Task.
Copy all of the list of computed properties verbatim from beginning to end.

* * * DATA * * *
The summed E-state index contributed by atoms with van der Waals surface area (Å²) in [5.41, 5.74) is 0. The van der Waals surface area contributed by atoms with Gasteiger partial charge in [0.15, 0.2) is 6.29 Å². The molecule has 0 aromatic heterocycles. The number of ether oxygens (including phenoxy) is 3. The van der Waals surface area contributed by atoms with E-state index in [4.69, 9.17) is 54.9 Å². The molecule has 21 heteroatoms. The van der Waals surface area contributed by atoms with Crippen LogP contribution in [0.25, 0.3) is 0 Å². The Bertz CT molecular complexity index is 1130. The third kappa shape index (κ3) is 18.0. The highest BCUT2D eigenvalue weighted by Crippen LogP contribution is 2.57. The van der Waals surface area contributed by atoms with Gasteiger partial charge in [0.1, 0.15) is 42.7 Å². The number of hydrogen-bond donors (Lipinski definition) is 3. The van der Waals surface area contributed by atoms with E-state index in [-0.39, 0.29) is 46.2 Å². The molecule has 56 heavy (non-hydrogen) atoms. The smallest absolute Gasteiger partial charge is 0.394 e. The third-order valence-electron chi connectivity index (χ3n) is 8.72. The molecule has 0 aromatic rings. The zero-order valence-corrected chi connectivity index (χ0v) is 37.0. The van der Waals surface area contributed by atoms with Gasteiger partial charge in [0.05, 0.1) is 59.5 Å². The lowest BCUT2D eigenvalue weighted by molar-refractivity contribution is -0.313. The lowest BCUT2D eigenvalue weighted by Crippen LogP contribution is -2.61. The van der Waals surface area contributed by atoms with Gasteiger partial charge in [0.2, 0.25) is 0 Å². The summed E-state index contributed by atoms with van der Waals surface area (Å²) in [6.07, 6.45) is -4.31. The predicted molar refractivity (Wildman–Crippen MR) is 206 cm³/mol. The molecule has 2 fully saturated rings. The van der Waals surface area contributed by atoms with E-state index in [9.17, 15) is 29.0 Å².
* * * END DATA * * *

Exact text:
The summed E-state index contributed by atoms with van der Waals surface area (Å²) in [5.41, 5.74) is 0. The van der Waals surface area contributed by atoms with Gasteiger partial charge in [0.15, 0.2) is 6.29 Å². The molecule has 0 aromatic heterocycles. The number of ether oxygens (including phenoxy) is 3. The van der Waals surface area contributed by atoms with E-state index in [4.69, 9.17) is 54.9 Å². The molecule has 21 heteroatoms. The van der Waals surface area contributed by atoms with Crippen LogP contribution in [0.25, 0.3) is 0 Å². The Bertz CT molecular complexity index is 1130. The third kappa shape index (κ3) is 18.0. The highest BCUT2D eigenvalue weighted by Crippen LogP contribution is 2.57. The van der Waals surface area contributed by atoms with Gasteiger partial charge in [0.1, 0.15) is 42.7 Å². The number of hydrogen-bond donors (Lipinski definition) is 3. The van der Waals surface area contributed by atoms with E-state index in [-0.39, 0.29) is 46.2 Å². The molecule has 56 heavy (non-hydrogen) atoms. The smallest absolute Gasteiger partial charge is 0.394 e. The third-order valence-electron chi connectivity index (χ3n) is 8.72. The molecule has 0 aromatic rings. The zero-order valence-corrected chi connectivity index (χ0v) is 37.0. The van der Waals surface area contributed by atoms with Gasteiger partial charge in [0.05, 0.1) is 59.5 Å². The lowest BCUT2D eigenvalue weighted by molar-refractivity contribution is -0.313. The lowest BCUT2D eigenvalue weighted by Crippen LogP contribution is -2.61. The van der Waals surface area contributed by atoms with Gasteiger partial charge in [0.2, 0.25) is 0 Å². The summed E-state index contributed by atoms with van der Waals surface area (Å²) in [6.07, 6.45) is -4.31. The predicted molar refractivity (Wildman–Crippen MR) is 206 cm³/mol. The molecule has 2 fully saturated rings. The van der Waals surface area contributed by atoms with E-state index in [9.17, 15) is 29.0 Å².